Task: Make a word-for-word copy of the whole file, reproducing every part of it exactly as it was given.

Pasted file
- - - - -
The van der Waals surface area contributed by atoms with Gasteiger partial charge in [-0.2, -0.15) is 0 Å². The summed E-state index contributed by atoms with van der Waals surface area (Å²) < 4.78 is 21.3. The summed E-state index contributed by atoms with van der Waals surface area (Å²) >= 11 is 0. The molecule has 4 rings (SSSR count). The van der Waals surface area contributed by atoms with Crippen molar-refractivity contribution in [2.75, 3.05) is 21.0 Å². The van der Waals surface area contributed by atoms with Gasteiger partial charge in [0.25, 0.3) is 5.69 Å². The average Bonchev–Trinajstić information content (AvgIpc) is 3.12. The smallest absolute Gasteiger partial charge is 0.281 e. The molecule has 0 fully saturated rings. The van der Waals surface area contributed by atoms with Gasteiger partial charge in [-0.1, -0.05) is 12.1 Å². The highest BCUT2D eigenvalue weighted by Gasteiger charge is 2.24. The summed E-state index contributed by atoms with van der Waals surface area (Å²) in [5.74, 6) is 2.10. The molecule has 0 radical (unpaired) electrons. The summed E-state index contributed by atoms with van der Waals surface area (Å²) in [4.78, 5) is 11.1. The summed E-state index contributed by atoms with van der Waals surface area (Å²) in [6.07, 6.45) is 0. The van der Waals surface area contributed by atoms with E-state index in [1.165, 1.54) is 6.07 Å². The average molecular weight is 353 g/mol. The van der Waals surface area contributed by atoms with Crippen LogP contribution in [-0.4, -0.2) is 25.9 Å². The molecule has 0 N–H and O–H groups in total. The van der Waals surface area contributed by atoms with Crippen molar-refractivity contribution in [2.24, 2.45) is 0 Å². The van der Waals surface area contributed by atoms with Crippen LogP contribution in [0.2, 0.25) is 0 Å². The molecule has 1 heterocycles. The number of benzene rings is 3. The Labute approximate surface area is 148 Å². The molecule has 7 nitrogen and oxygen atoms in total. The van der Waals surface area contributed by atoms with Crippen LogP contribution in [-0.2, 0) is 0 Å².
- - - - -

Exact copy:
The van der Waals surface area contributed by atoms with Gasteiger partial charge in [-0.2, -0.15) is 0 Å². The summed E-state index contributed by atoms with van der Waals surface area (Å²) < 4.78 is 21.3. The summed E-state index contributed by atoms with van der Waals surface area (Å²) >= 11 is 0. The molecule has 4 rings (SSSR count). The van der Waals surface area contributed by atoms with Crippen molar-refractivity contribution in [2.75, 3.05) is 21.0 Å². The van der Waals surface area contributed by atoms with Gasteiger partial charge in [0.25, 0.3) is 5.69 Å². The average Bonchev–Trinajstić information content (AvgIpc) is 3.12. The smallest absolute Gasteiger partial charge is 0.281 e. The molecule has 0 fully saturated rings. The van der Waals surface area contributed by atoms with Gasteiger partial charge in [-0.1, -0.05) is 12.1 Å². The highest BCUT2D eigenvalue weighted by Gasteiger charge is 2.24. The summed E-state index contributed by atoms with van der Waals surface area (Å²) in [5.74, 6) is 2.10. The molecule has 0 radical (unpaired) electrons. The summed E-state index contributed by atoms with van der Waals surface area (Å²) in [4.78, 5) is 11.1. The summed E-state index contributed by atoms with van der Waals surface area (Å²) in [6.07, 6.45) is 0. The van der Waals surface area contributed by atoms with E-state index in [1.165, 1.54) is 6.07 Å². The average molecular weight is 353 g/mol. The van der Waals surface area contributed by atoms with Crippen LogP contribution in [-0.4, -0.2) is 25.9 Å². The molecule has 0 N–H and O–H groups in total. The van der Waals surface area contributed by atoms with Crippen molar-refractivity contribution in [2.24, 2.45) is 0 Å². The van der Waals surface area contributed by atoms with Crippen LogP contribution in [0.2, 0.25) is 0 Å². The molecule has 1 heterocycles. The number of benzene rings is 3. The Labute approximate surface area is 148 Å². The molecule has 7 nitrogen and oxygen atoms in total. The van der Waals surface area contributed by atoms with Crippen LogP contribution in [-0.2, 0) is 0 Å².